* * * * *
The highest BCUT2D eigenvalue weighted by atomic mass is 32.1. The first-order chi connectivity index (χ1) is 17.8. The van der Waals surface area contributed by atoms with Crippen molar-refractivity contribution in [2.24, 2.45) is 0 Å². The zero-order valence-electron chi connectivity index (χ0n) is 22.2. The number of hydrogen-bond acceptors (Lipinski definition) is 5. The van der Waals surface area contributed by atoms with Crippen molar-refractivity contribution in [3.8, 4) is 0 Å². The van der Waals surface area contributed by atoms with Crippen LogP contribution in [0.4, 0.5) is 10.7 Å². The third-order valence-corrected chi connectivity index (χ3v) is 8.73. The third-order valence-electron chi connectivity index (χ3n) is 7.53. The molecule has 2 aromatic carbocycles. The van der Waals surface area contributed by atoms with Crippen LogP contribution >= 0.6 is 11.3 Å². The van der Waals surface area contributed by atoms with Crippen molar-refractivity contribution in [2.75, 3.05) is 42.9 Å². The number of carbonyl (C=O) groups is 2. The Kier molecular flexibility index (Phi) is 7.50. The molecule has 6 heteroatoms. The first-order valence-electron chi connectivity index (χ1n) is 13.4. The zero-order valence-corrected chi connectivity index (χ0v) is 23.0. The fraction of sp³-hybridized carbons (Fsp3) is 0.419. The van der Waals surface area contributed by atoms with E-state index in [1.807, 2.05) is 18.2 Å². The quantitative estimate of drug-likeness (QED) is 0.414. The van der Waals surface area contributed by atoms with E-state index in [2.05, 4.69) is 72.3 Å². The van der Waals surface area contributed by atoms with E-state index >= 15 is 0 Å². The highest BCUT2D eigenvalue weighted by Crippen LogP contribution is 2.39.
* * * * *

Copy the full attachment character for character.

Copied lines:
The highest BCUT2D eigenvalue weighted by atomic mass is 32.1. The first-order chi connectivity index (χ1) is 17.8. The van der Waals surface area contributed by atoms with Crippen molar-refractivity contribution in [2.24, 2.45) is 0 Å². The zero-order valence-electron chi connectivity index (χ0n) is 22.2. The number of hydrogen-bond acceptors (Lipinski definition) is 5. The van der Waals surface area contributed by atoms with Crippen molar-refractivity contribution in [3.8, 4) is 0 Å². The van der Waals surface area contributed by atoms with Crippen LogP contribution in [0.4, 0.5) is 10.7 Å². The third-order valence-corrected chi connectivity index (χ3v) is 8.73. The third-order valence-electron chi connectivity index (χ3n) is 7.53. The molecule has 2 aromatic carbocycles. The van der Waals surface area contributed by atoms with Crippen LogP contribution >= 0.6 is 11.3 Å². The van der Waals surface area contributed by atoms with Crippen molar-refractivity contribution in [2.75, 3.05) is 42.9 Å². The number of carbonyl (C=O) groups is 2. The Kier molecular flexibility index (Phi) is 7.50. The molecule has 6 heteroatoms. The first-order valence-electron chi connectivity index (χ1n) is 13.4. The zero-order valence-corrected chi connectivity index (χ0v) is 23.0. The fraction of sp³-hybridized carbons (Fsp3) is 0.419. The van der Waals surface area contributed by atoms with E-state index in [1.807, 2.05) is 18.2 Å². The quantitative estimate of drug-likeness (QED) is 0.414. The van der Waals surface area contributed by atoms with E-state index in [2.05, 4.69) is 72.3 Å². The van der Waals surface area contributed by atoms with E-state index >= 15 is 0 Å². The highest BCUT2D eigenvalue weighted by Crippen LogP contribution is 2.39.